# Script to install Big Fix agents in Singapore region

# Create a directory to hold BigFix files

new-item 'c:\bigfix' -ItemType directory -force

# Copy BigFix files from Azure storage to local directory

Invoke-WebRequest -Uri -outfile 'c:\bigfix\clientsettings.cfg'

Invoke-WebRequest -Uri -outfile 'c:\bigfix\masthead.afxm'

Invoke-WebRequest -Uri -outfile 'c:\bigfix\setup.exe'

# Execute the setup file

$arguments = "/S /v/qn"

$filepath = "c:\bigfix\setup.exe"

Start-Process $filepath $arguments -wait




##### Installing BigFix client on virtual machine #####

        # Declaring variables

        # storage account name where the custom script is stored

        $storage_account_name = "<INSTERT_STORAGE_ACCOUNT_NAME>"

        # storage account key of where the custom script is stored

        $storage_account_key = "<INSERT_STORAGE_ACCOUNT_KEY>"

        # custom script file name

        $bigfix_file_name = "installAgent.ps1"

        # container name where the custom script is stored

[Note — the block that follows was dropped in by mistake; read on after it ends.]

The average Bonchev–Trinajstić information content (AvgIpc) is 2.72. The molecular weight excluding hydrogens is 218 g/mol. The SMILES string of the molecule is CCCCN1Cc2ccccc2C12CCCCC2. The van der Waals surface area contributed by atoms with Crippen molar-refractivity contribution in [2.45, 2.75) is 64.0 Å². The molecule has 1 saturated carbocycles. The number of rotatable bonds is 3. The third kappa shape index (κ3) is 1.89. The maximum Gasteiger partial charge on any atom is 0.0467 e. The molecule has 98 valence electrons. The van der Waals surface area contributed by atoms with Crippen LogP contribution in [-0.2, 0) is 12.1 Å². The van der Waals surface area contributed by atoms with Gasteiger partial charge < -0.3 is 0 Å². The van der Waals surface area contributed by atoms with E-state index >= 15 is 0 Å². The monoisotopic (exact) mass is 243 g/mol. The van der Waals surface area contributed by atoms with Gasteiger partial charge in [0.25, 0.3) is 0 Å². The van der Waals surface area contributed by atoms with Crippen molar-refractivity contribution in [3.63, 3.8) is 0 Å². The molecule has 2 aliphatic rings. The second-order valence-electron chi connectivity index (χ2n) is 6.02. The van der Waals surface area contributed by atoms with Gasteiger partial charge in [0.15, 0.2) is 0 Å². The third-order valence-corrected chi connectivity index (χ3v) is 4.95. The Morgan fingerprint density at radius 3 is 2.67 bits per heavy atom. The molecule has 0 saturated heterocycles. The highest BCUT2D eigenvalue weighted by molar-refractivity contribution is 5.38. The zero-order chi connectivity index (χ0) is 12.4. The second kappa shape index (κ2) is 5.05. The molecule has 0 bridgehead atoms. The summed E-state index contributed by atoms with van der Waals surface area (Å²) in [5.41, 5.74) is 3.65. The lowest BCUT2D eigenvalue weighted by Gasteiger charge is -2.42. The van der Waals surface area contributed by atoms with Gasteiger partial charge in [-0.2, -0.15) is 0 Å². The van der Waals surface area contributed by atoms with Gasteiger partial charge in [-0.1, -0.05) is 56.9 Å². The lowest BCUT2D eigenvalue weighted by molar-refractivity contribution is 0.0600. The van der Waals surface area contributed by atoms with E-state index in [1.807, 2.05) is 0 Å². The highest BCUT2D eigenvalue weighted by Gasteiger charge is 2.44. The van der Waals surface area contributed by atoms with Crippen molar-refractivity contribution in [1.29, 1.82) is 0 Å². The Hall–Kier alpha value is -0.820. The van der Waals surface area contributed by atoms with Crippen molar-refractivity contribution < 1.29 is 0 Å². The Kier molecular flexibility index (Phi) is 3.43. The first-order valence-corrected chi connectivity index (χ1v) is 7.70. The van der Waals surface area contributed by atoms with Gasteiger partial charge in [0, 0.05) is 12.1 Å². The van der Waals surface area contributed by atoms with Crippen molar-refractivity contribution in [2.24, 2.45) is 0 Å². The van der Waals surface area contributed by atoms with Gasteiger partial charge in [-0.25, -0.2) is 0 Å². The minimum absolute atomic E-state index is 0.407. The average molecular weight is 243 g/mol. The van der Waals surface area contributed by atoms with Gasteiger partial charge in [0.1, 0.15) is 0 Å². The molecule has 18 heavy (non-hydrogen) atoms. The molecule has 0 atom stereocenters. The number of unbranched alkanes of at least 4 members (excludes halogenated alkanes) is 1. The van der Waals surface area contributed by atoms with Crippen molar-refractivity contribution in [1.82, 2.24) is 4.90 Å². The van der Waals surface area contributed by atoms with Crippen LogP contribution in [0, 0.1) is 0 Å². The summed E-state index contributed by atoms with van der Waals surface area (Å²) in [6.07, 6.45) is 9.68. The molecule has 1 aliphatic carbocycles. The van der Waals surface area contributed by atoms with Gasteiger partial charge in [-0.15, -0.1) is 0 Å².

$bigfix_container_name_singapore = "<INSERT_AZURE_STORAGE_CONTAINER_NAME>"

        # Assuming the state of the virtual machine is not de-allocated

        $is_dellocated = $false



        # Checking if the Webhook data has the Resource Group and Virtual Machine.

        if($resource_group -eq $null -or $vm_name -eq $null){

            "Either Resource Group or Virtual Machine name, not present. This could be because the input variables could be misspelled. Make sure the input names are - 'ResourceGroup' and 'VirtualMachine'. " | write-output



        #### Checking if the Virtual Machine is a Windows machine ########

        # Obtaining the Virtual Machine object

        $vm = get-azurermvm -ResourceGroupName $resource_group -Name $vm_name

        # Obtaining the Virtual Machine status object